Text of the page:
This feeds right into the dirty not-very-secret that Muppets Haunted Mansion is more of a nostalgia property for the theme park attraction than for the Muppets themselves. And I have no dislike of the Haunted Mansion. It is a wonderful ride whose iconic status is well-earned. But there's something wearying about how much the script by Barretta, Kirk R. Thatcher (who also directs), & Kelly Younger recreates practically every line from the ride, most of them by putting designated main human Will Arnett into the role of the Ghost Host, the unseen narrator of the ride. And not just the lines: they've even gone so far as to plug in a joke about the audio that plays when the ride that stops during the breakdown; at one point, a (very adorable) ghost Muppet jumps into frame and shouts "boo", accompanied by the noisy pneumatic "puff" that accompanies many of the ride effects.

I suppose this is cute enough, in the most brutally functional "if you like this thing, perhaps you will like it again with the most insignificant tweaks applied" sort of way. The very crudeness with which Muppets Haunted Mansion replicates the beats of the ride makes it more honest, and therefore less unlikable, than Disney's last attempt at turning this ride into a filmed story, 2003's The Haunted Mansion, but it's still very hard to look at this and see anything other that a massive corporations nudging different elements of its empire into contact with each other, just to see what happens.

What happens, in this case, is to reduce the Muppets to fairly generic dispensers of self-aware jokes, and then even more generic dispensers of homilies about the importance of friendship. The special's tight running time doesn't leave enough room for actual thematic or psychological development, so basically it just lets Gonzo glide through various ghostly setpieces before deciding he feels bad that he didn't go to his friend's Halloween party, and that's pretty much it. It feels tacked-on not out of any real sense that the character was heading in this direction, but out of some vague sense that what one does with children's entertainment is to provide an easy-to-digest moral with no controversial edges to it. My attitude towards the special had been steadily softening across its running time: the opening, which starts with an excruciatingly arbitrary pop music cover ("Dancing in the Moonlight", performed by Barretta as Muppet bandleader Dr. Teeth), and then subjects us almost immediately to Vogel's remarkably bad take on Kermit (Vogel officially took the character over in 2017, but he hasn't had much of a showcase role yet - mostly just the short-lived and indifferently received Disney+ show Muppets Now in 2020. It's tough to say if he needs more opportunities to work the character out, or if he just doesn't have the acumen for the part, but it's a pretty shocking take on the iconic figure, both in vocal and physical performance), is dismal and rushed, but the longer it's just Gonzo and Pepe wandering through the Muppet-ified sets based on the ride locations, and into Muppet-ified versions of the ride characters, it's amusing enough; the self-referential humor is mostly good, and it does a fairly good job of bringing in Muppet characters as ghosts, though Kermit remains dismal and Jacobson's Piggy lacks a strong enough personality to fit her one scene.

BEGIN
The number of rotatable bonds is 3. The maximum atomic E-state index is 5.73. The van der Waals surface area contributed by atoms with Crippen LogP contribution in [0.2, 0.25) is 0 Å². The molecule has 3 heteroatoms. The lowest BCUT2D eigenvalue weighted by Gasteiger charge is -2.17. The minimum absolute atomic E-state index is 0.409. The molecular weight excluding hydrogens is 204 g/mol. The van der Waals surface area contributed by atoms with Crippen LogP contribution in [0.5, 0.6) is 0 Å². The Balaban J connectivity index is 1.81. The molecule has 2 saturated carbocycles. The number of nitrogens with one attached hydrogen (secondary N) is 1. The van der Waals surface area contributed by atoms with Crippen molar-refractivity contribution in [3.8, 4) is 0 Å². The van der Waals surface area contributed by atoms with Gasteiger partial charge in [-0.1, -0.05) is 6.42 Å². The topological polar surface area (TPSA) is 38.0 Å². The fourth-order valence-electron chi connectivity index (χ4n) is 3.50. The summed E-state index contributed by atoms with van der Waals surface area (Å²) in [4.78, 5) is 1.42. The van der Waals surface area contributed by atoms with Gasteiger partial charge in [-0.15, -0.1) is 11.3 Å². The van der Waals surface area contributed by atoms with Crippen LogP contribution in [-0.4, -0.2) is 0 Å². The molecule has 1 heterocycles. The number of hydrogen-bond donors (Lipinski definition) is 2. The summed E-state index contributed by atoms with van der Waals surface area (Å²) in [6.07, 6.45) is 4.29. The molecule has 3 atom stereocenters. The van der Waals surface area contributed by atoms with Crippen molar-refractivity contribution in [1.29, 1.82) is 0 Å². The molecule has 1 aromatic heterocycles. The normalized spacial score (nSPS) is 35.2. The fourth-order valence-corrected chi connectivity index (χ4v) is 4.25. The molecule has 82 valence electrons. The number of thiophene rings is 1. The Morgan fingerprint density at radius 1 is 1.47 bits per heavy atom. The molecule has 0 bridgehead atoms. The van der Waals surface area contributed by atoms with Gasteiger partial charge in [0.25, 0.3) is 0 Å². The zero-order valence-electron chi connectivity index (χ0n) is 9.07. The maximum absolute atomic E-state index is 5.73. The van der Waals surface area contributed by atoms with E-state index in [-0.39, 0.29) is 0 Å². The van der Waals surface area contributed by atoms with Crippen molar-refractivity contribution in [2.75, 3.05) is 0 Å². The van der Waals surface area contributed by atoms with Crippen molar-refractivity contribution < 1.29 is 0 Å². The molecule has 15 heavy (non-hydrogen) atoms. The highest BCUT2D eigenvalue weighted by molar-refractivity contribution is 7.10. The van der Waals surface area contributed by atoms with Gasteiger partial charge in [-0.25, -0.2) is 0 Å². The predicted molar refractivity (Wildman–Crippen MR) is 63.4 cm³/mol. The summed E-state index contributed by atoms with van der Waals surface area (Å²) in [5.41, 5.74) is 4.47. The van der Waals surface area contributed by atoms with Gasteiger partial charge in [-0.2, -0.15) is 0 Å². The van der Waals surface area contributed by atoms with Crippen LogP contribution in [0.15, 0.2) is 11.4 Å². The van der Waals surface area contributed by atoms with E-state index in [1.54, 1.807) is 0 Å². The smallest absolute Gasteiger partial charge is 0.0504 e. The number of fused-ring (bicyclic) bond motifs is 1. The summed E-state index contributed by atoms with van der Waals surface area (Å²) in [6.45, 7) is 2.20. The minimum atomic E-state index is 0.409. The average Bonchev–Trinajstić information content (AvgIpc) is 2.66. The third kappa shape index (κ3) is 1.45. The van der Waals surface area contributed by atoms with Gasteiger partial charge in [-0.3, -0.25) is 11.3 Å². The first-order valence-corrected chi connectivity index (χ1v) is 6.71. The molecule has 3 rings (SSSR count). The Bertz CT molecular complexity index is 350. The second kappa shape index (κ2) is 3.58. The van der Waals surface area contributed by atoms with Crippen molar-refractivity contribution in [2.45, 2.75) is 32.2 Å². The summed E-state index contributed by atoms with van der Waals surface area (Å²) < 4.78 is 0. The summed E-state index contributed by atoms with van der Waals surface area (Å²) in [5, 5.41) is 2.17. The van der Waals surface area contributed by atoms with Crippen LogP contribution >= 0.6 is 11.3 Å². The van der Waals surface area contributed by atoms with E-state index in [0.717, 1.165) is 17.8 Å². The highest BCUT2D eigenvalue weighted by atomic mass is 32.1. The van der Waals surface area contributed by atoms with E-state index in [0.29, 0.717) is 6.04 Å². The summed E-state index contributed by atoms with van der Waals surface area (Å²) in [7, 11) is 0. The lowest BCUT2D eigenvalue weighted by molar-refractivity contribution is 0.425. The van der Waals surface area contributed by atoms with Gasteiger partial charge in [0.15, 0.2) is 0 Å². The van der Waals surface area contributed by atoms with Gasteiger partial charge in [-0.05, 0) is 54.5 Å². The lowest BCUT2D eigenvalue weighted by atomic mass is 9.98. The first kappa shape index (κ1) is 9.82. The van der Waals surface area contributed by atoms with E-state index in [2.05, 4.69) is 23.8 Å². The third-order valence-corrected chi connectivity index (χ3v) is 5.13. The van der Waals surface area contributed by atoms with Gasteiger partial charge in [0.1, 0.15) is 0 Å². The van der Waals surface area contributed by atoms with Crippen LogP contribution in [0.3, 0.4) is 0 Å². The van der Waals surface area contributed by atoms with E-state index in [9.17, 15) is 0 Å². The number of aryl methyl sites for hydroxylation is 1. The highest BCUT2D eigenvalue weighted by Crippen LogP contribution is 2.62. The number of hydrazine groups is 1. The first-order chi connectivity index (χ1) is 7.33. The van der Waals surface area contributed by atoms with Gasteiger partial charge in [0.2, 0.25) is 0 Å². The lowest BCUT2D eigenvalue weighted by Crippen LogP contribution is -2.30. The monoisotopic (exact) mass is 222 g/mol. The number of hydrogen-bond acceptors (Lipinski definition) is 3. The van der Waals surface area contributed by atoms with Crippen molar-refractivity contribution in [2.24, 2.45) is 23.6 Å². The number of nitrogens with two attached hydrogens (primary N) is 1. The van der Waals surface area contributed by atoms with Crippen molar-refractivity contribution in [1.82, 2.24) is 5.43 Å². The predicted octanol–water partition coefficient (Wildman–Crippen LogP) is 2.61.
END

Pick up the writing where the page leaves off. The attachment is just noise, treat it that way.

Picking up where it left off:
Still, it's sort of charming, right up until it suddenly starts trying to cram in sentimentality right at the end. Flippant humor was the only card Muppets Haunted Mansion ever had to play; pivoting hard to meaningful emotions in the last five minutes, even on the strength of a pretty nifty redesign of the Gonzo puppet to motivate that pivot, strips away everything that gave it a distinctive tone, and just transforms it into kiddie-flick mush. This is no doubt somebody's idea of the proper emotional mode for the Muppets, but it is emphatically not mine, and it's sufficient to turn a special I was already finding somewhat drab into one I actively disliked.